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Tuesday, January 29, 2008

Appearances of Impropriety

As a teacher and student of election law, I am reasonably familiar with the argument that the government sometimes needs to act--even to the point of interfering with the people's constitutionally protected rights--to prevent other people from thinking, incorrectly, that government is behaving corruptly.  Most famously, at least in my areas of interest, the Court has dealt with and accepted this argument in the campaign-finance series of decisions.  The argument has also been successful in some Fifth Amendment due-process cases involving actions by judges that call into question their impartiality.  Thus, judges cannot be paid more for signing a search warrant than for denying one, and cannot rule on a case in which they have a financial interest, in part because even if the individual judge performs his job properly, the public may doubt the trustworthiness of the legal system.  As the Court has put it, "justice must satisfy the appearance of justice."

Giving the government power to act based on its estimation of appearances, however, can be tremendously destructive to principles of limited government and individual liberty.  It's also potentially manipulable, and for the same reason: all manner of behavior resembles impropriety, and proving that the actual behavior is not corrupt is beside the point.   Some people, of course, see that result as having occurred already in the campaign-finance cases, but in other areas as well government has claimed the power to prevent people from acting so that the government itself is not brought into disrepute.  I have argued in my articles that the "appearance of impropriety" argument should be insufficient to interfere with judicial candidates' campaign speech.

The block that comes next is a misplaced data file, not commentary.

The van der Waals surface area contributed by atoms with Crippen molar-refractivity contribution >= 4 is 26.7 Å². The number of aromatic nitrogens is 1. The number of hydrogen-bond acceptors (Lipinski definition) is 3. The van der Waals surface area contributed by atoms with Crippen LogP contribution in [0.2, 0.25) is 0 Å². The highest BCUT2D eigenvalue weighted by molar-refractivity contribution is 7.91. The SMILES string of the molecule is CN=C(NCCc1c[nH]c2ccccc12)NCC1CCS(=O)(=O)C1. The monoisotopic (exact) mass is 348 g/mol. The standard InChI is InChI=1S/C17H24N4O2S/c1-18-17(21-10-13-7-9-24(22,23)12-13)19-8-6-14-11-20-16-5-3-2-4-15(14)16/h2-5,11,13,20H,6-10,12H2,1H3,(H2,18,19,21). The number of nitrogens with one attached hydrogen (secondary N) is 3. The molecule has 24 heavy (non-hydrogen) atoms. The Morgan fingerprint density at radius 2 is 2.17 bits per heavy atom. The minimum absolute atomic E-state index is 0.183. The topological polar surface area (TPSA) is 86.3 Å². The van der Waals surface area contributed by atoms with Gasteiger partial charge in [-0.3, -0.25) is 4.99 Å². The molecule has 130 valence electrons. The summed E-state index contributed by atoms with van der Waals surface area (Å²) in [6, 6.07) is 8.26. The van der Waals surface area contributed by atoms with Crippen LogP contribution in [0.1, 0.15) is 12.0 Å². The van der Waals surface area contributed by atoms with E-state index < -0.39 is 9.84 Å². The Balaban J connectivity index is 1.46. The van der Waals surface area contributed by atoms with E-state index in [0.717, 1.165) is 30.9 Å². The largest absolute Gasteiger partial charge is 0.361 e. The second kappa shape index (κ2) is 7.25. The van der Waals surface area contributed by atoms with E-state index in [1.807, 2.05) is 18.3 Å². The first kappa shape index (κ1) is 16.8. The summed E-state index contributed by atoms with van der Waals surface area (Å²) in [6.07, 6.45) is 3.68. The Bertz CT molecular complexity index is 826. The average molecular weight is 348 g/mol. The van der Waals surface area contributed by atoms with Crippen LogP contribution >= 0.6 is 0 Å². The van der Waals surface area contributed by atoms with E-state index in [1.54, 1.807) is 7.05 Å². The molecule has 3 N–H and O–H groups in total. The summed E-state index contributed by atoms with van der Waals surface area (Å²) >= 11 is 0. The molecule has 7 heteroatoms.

Most recently, this argument has re-surfaced in the voter-ID cases.  Indiana's Secretary of State is quoted in the January ABA Journal (p. 44) as saying that ID requirements "give[] confidence to the voters" and should be upheld for this reason "[r]egardless of the law's effect on fraud."  (Both quotes are from the article, but the language in only the first quote is attributed to the Secretary.)  The Supreme Court said something similar in Purcell v. Gonzalez, which also involved a challenge to a voter-ID law: "Confidence in the integrity of our electoral processes is essential to the functioning of our participatory democracy.  Voter fraud drives honest citizens out of the democratic process and breeds distrust of our government.  Voters who fear their legitimate votes will be outweighed by fraudulent ones will feel disenfranchised."

I think the voter-ID laws, both in general and the Indiana law challenged in the Crawford case now pending before the Court, are constitutional.  In brief, I don't see how the obligations to obtain and bring an ID card to a polling place are unconstitutionally onerous (i.e., a "severe" burden under Burdick v. Takushi), especially compared with the state's ability to set the locations and operating hours of the polling places themselves.  But if strict scrutiny applies, it would be a shame if voters' unjustified "fear[s]" of fraud were sufficient to satisfy that standard.

I wonder if what Justice Jackson said about presidential emergency powers applies as well to the appearance-of-impropriety argument: "Such power either has no beginning or it has no end."

Posted by Michael Dimino on January 29, 2008 at 01:35 PM in Constitutional thoughts | Permalink


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